Saturday, March 21, 2009

Episode 180: This Post Is Obviously A Sonnet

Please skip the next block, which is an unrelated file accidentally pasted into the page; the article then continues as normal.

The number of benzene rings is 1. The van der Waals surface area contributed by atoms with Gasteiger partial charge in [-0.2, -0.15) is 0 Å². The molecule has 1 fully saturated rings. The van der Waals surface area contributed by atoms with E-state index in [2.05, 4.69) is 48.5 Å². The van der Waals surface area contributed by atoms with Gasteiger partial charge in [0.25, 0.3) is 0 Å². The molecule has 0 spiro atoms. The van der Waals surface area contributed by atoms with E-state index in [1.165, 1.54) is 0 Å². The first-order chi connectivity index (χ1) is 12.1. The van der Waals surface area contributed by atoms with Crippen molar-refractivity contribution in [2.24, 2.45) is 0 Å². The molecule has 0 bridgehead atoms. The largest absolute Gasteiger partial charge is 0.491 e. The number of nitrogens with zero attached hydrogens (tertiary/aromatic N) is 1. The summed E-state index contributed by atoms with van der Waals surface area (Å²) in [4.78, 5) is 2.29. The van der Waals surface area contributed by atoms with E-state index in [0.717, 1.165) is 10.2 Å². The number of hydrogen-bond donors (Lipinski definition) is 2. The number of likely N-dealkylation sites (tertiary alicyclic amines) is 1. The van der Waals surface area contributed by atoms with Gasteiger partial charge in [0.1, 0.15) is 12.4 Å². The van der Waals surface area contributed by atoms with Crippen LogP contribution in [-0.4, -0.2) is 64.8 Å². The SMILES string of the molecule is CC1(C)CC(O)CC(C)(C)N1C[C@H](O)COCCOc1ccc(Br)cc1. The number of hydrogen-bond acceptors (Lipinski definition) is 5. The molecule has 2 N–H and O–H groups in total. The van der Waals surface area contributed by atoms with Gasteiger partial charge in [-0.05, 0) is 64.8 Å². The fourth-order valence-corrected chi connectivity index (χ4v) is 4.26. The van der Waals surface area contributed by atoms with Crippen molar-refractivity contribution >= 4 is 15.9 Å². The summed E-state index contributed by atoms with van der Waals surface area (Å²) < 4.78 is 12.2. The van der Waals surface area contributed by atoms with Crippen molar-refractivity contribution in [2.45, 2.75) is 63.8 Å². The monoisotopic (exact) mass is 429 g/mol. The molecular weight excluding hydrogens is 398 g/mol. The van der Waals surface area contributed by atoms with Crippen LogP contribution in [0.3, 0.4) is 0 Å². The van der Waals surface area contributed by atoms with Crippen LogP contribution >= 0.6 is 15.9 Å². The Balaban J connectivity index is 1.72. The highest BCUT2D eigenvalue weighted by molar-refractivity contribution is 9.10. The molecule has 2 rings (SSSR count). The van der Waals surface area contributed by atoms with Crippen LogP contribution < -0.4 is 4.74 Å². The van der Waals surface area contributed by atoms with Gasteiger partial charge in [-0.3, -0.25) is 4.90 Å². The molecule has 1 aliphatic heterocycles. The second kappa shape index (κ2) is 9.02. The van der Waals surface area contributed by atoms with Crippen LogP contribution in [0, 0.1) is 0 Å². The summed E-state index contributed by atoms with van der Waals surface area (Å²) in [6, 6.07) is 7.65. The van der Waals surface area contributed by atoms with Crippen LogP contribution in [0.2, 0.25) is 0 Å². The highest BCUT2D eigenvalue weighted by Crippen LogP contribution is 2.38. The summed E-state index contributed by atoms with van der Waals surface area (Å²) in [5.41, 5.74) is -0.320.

Woke up just past noon. Pottered around for a bit on my laptop before I finally made a late lunch, where I used up that can of curry and that packet of gnocchi that've been lying around for ages. Finished reading Small Favor last night, and it was awesome! Between the two wizards named Harry, Dresden could totally take Potter down in a fight. Can't wait for the next book in the series to come out now! Have now moved on to reading The Reality Street Book Of Sonnets, edited by Jeff Hilson, which is the book I'm meant to be reviewing. Having read the introductory essay, I have just one, albeit important, bone to pick, and it will be blindingly obvious to any moderately discerning reader. If this volume is intended to serve as an overview of 'linguistically innovative sonnets', why has no attempt been made, somewhere in all of Hilson's ranting about the deficiencies of other sonnet anthologies, to define what exactly qualifies everything in this anthology to be a sonnet? Some of it is recognisable as such, but at times, Hilson's inclusions call for a suspension of disbelief that I'm reluctant to concede. I really want to like this book, and I'm sure that once I've read it through I will be more forgiving in my actual review, but for now I can't help but feel that by marketing itself as a compendium of 'the myriad ways poets have stretched, deconstructed and re-composed the venerable form', somehow it's trying to have its cake and eat it too. Case in point: What the hell is a 'free-verse sonnet'? To label something as such, surely one must have some sort of standard against which to judge if the poem qualifies as a sonnet. I'm not saying we have to be completely reactionary and define the sonnet as only 14 lines of rhyming iambic pentameter, only that there must be some criteria. Otherwise, what's to stop me singling this post out as one of the 'prose sonnets' that Hilson so clearly approves of in his introduction?

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